The last four weeks here have featured a series of articles about the chances of prospects making it from the Dominican Summer League to the majors. I went into the articles with just the idea to see how the Pittsburgh Pirates have done with their players from the league, but then it turned into much more, and the results from each article afterwards surprised me.
I expected better results from the three areas I focused on after the Pirates article. Instead of showing that the Pirates have done poorly with developing/signing players who went through their Dominican Summer League, the results actually showed that they are somewhere in the middle of success and maybe expectations are a little too high for players who have to make the huge jump from the DSL to the majors. Let’s look at each article and how they tie into each other.
I’ve covered the Dominican Summer League on this site since 2010, and the main reason I got that task is that I was following the league closely for years before I started here. I never took a real deep dive into the league like this, but that was mostly due to the availability of stats. Baseball-Reference made it much easier, while also setting the starting point for this project at the 2006 season, which is their first year of full stats for the league. It was a bit time consuming still, especially when I looked at the entire seasons in the third and fourth parts of the series, but using Baseball-Reference made it so much easier.
The first article was the look at the Pirates who have made it from the DSL to the majors since 2006. I knew going into this that it wasn’t going to be a pretty picture, but this was just the first part and we learned so much more in each additional article from this mini-series. Starling Marte was the gem from this group and he really stood out when compared to everyone else. His 34.8 WAR from this league is a major outlier, and not something that you should expect. I didn’t know that at the time, and to me it just looked like the Pirates have not been successful.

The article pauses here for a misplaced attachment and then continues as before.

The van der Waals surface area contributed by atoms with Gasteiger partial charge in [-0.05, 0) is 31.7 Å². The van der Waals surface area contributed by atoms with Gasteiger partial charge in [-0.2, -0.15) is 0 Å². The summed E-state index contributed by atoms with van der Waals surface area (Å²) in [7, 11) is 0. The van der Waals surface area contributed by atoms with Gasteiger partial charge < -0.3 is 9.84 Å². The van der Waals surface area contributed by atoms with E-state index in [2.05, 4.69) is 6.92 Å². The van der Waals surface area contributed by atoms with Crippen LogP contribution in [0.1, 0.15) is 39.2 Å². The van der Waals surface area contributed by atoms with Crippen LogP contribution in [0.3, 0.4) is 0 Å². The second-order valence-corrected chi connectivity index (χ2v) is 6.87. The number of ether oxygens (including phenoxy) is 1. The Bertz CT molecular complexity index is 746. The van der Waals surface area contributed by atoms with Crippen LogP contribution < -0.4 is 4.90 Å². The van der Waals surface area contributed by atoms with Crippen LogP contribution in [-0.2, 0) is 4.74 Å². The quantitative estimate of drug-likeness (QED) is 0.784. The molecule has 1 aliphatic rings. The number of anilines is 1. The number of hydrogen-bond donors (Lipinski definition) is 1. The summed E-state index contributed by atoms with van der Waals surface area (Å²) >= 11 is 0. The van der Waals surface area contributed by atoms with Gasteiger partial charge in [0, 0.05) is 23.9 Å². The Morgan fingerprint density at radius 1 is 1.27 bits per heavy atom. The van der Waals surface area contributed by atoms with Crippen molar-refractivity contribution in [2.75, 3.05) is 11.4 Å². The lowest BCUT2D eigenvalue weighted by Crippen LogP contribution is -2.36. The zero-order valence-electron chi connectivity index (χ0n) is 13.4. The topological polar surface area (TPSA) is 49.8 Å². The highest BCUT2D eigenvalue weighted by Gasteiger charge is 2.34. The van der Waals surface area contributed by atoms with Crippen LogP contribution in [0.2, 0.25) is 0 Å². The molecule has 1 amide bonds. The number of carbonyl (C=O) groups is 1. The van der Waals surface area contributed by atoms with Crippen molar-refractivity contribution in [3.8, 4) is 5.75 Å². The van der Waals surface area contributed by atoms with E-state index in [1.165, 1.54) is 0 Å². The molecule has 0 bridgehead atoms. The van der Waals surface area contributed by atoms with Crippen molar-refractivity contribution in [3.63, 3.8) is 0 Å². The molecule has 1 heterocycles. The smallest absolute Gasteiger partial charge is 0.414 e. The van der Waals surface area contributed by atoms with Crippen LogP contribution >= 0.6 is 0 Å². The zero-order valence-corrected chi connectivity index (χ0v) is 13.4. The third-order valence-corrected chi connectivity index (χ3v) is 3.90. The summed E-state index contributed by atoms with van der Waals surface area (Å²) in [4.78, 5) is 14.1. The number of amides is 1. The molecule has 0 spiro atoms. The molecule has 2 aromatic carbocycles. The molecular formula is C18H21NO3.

I’ll note here that I didn’t tie in the entire international signing classes for these articles because I was more interested in seeing the chances of making it from this particular league to the majors. Guys like Jose Osuna, Elias Diaz, Harold Ramirez, Diego Moreno, Ramon Cabrera, Dilson Herrera, Yhonathan Barrios Gift Ngoepe and Dovydas Neverauskas were international signings during that time-frame who didn’t play in the DSL, but they all made it to the majors.
There’s a real level of interest in the DSL because the league gets a large majority the shiny new prospects signed from the international signing class. The DSL also has two Pirates affiliates and we dedicate a decent amount of time covering the league, despite how far it is from the majors. The Pirates have invested heavily in the last few years in players going to the league, though they have also recently spent a lot on players who didn’t/won’t go to the league like Ji-Hwan Bae, Tsung-Che Cheng, Solomon Maguire, Po-Yu Chen and Hung-Leng Chang. The hope would be that a handful of years from now, we are no longer looking at Starling Marte as an outlier among DSL Pirates, and Gregory Polanco with his 3.9 WAR isn’t their second best success story.
As I mentioned, the first article looked bleak and I knew that going into writing it. What I didn’t know is that the Pirates aren’t doing poorly with results from the league. I then looked at the rest of the National League Central and found out that the Pirates haven’t been bad. It appeared that my expectations from the league have been set too high, but this particular article was just the beginning of me realizing that. The St Louis Cardinals, Cincinnati Reds and Milwaukee Brewers all had much worse results overall. The Chicago Cubs were far and away the leaders and we are still talking about getting 54.8 WAR from 11 years of teams in the league, and many of those years they were running two clubs in the league.
Five teams out of 30 isn’t the best sample size, but we can say that this second article started pushing us in that direction, and then the next two articles really sealed the deal. Instead of looking at individual teams, two weeks ago I looked at the best 20 hitters in the league each year. These are the guys who were probably ready for the next level already, while a decent number of DSL players never even make it to the United States. They had a step up on the competition and they showed that they could have a lot of success in pro ball, even if it was at the lowest level.